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First Report of Sclerotinia Stem and Twig Blight Caused by Sclerotinia sclerotiorum on Citrus volkameriana Rootstock in Italy



First Report of Sclerotinia Stem and Twig Blight Caused by Sclerotinia sclerotiorum on Citrus volkameriana Rootstock in Italy



Plant Disease 95(8): 1030



Volkamer lemon (Citrus volkameriana Ten. & Pasq., Rutaceae family) is the most commonly used rootstock for some ornamental citrus (oval kumquat and calamondin), improving the aesthetic quality of the plants and their marketable value. During the winter of 2011, symptoms of stem blight were observed on approximately 10% of 12,000 1-year-old potted C. volkameriana seedlings grown in different blocks in a commercial nursery near Catania (eastern Sicily, Italy). In the same nursery, only 1% of 15,000 older seedlings (2-year-old) showed disease symptoms. Initial symptoms included gray lesions on stems and occasionally on twigs. Later, buff lesions and gum exude appeared. Symptomatic stems and twigs were usually girdled and killed. In the lesions, irregular, dark gray sclerotia (1.0 to 5 × 1.0 to 7.0 mm, average 2.5 × 3.9 mm) were produced. In high relative humidity, cottony, white mycelia on the bark surface of infected tissues were also observed. Isolations were performed by transferring approximately 300 fragments of symptomatic tissues from 15 C volkameriana seedlings, surface-sterilized with 1% NaClO for 1 min, on potato dextrose agar (PDA) amended with 100 mg/liter of streptomycin sulfate. Sclerotinia sclerotiorum (Lib.) de Bary was recovered from all infected plants. Colony type, morphology, and dimensions of sclerotia were examined on PDA at 22 ± 1°C after 10 days in the dark. Sclerotia produced on PDA measured 2.0 to 7.0 × 1.5 to 4.0 mm (average 5.6 × 2.6 mm). DNA isolation was performed with the DNA Purification Kit (Puragene-Gentra, Minneapolis, MN) following the manufacturer's instructions. Amplification and sequencing of the internal transcribed spacer (ITS) region of rDNA was performed with primers ITS1/ITS4 (2). BLAST analysis of the 550-bp segment showed a 98% homology with S. sclerotiorum strain ms85 (GenBank Accession No HQ833450.1), thus confirming identification based on morphology. Koch's postulates were fulfilled by pathogenicity tests carried out on 20 1-year-old potted C. volkameriana seedlings. Each seedling was inoculated with five mycelial agar plugs (6 mm in diameter) and five sclerotia from the edge of 10-day-old colonies on PDA and placed in wounds made with a sterile blade in the bark of stem and twigs. Inoculated wounds (10 for each plant) were wrapped with Parafilm. The same number of control plants were wounded and inoculated with sterile PDA plugs. All inoculated plants were incubated in a growth chamber at 22°C with 80 to 90% relative humidity for 14 days. Blight symptoms and lesions on the stem and twigs identical to those observed in the nursery developed on all plants with both types of inoculum. Noninoculated control plants remained symptomless. S. sclerotiorum was reisolated from all symptomatic tissues and identified by morphology as previously described, completing Koch's postulates. To our knowledge, this is the first report of S. sclerotiorum stem and twig blight on C. volkameriana. Worldwide, Sclerotinia stem and twig blight is considered a minor disease on citrus (1), but this evidence suggests that in eastern Sicily, S. sclerotiorum may be an important pathogen of young C. volkameriana seedlings in nurseries. References: (1) J. A. Menge. Page 35 in: Compendium of Citrus Diseases. 2nd ed. The American Phytopathological Society, St. Paul, MN, 2000. (2) T. J.White et al. Page 315in: PCR Protocols: A Guide to Methods and Applications. M. A. Innis et al., eds. Academic Press, San Diego, 1990.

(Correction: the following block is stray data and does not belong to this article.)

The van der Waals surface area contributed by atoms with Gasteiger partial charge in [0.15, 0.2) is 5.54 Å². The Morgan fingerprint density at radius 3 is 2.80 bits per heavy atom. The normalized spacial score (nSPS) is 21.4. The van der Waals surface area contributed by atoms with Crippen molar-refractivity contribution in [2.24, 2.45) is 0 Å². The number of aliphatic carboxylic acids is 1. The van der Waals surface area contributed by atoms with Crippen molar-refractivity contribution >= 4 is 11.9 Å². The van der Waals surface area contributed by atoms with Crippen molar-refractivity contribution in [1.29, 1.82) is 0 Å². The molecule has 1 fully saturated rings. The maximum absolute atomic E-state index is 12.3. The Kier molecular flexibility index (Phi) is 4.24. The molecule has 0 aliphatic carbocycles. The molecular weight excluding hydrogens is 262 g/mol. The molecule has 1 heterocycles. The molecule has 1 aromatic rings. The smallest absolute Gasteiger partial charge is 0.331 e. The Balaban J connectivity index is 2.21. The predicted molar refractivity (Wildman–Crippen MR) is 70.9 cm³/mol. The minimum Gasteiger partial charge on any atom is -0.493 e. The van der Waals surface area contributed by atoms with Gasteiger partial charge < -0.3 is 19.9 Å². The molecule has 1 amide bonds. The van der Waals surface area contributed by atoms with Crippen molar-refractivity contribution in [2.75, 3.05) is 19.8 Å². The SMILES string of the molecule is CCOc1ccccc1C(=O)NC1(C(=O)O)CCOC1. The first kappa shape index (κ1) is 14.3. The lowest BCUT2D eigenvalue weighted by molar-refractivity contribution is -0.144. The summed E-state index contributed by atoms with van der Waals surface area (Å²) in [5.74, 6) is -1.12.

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Accession: 066470027

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